I mean, I saw after the Paris attacks I have to say it was the most divisive response in a developed state to a national cataclysm that I've ever seen in 30 years of being a political scientist.
[10:10:10] And following San Bernardino in the United States we've had the same level of divisiveness and polarity even though in the U.S. ultimately you're probably going to end up with another more centrist president in 2017. The issues on the agenda are going to get more dominated because of the nature of the fears in the environment, the inequality and the information that makes all this move so much faster.
ZAKARIA: Bernard, in France, do you have a sense, you know, that does seem to be whether or not the National Front wins in this round today? It does feel like nationalism is on the rise, you know, very strong movements against immigrants, against Muslims. All the stuff. Where will this go?
LEVY: Of course, there is this movement and this reactionary trend. But it is not as strong as people say. The people of Paris, the people of France has reacted with some cold blood to the attacks, to the recent attacks. I did not see any collateral or stupid act. I did not see -- and thank, God -- any attack on a simple Muslim people.
ZAKARIA: Don't go away. We will be right back. When we come back we're going to talk about what the rest of the world thinks of the Trump phenomenon.
[10:15:42] ZAKARIA: And we are back with Bernard-Henri Levy, David Miliband and Ian Bremmer, talking about the rise of nationalism and of Trump.
Ian, you follow a lot of the world, you travel a lot. What did they think of Trump?
BREMMER: Well, I mean, there's no question that he's considered a clown, but you know, clowns have been elected before. We've had Berlusconi in Italy, in Labour Party in Britain we have Jeremy Corbin. These are not considered serious actors. You don't have a lot of people saying that they're going to bet or not, bet not on the United States on the basis of the result of the 2016 election.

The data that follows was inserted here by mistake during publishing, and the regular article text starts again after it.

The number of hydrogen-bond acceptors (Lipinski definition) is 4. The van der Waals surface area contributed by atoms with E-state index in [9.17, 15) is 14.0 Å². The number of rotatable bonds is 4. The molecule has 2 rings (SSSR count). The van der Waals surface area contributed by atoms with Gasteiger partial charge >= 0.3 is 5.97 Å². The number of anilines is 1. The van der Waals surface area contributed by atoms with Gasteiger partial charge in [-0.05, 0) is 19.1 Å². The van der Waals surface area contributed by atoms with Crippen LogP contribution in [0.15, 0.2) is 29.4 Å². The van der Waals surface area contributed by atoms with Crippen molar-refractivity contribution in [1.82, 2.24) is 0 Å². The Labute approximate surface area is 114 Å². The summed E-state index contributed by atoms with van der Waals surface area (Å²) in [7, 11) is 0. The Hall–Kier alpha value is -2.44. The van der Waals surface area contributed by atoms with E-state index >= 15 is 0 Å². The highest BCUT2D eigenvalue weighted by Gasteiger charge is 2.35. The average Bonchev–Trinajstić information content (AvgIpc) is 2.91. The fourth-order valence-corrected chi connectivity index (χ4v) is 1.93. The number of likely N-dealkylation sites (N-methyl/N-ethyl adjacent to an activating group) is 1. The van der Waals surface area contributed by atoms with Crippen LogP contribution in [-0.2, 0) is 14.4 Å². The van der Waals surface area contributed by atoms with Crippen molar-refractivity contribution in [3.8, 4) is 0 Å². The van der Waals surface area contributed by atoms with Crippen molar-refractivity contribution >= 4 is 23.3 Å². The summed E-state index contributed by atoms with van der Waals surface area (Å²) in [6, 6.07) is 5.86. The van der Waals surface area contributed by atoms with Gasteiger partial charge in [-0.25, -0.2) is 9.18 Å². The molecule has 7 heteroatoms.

But what you do see is an understanding that while the United States was seen to be sort of immune to these problems of visceral nationalism over the past decade while it was growing in Europe. You know, Mr. Piketty talking about inequality that was a European phenomenon, that the United States more politically apathetic and stronger.
You're seeing that washing up onto American shores. And the extraordinary reaction to Trump's suggestion that you would have a temporary ban on all Muslims entering the country and the tepid response from Republicans and the mixed response from Americans across the political spectrum, that comes as a deep and stark surprise to most that are very concerned about where America is. What America stands for.
Does it not only export its values? Does it want to, but does it really even live up to them at home? I think that's the question. And when you see the Brits, you know, cozying up to the Chinese in unprecedented fashion, or Angela Merkel going to Turkey and saying, we're going to let you in to the EU faster if you can just keep your refugees there. Or even the French saying we're going to work closely with the Russians in Syria, the Americans aren't prepared to do that.
You see the transatlantic relationship is really falling apart. And this of course is the relationship that's underpinned the global order over many, many decades now.
ZAKARIA: David Miliband, what do you make of Trump?
MILIBAND: I think that for someone like me who's running a humanitarian agency including resettling about 10,000 refugees into America every year it's repelling to hear someone say that the most fundamental value of the U.S. refugee resettlement program which is that it helps people irrespective of their religion is very striking. I would also say, however, that it's important not just to dismiss this as clownish behavior, it's all quite dangerous. Because remember it feeds into precisely the narrative that we don't want.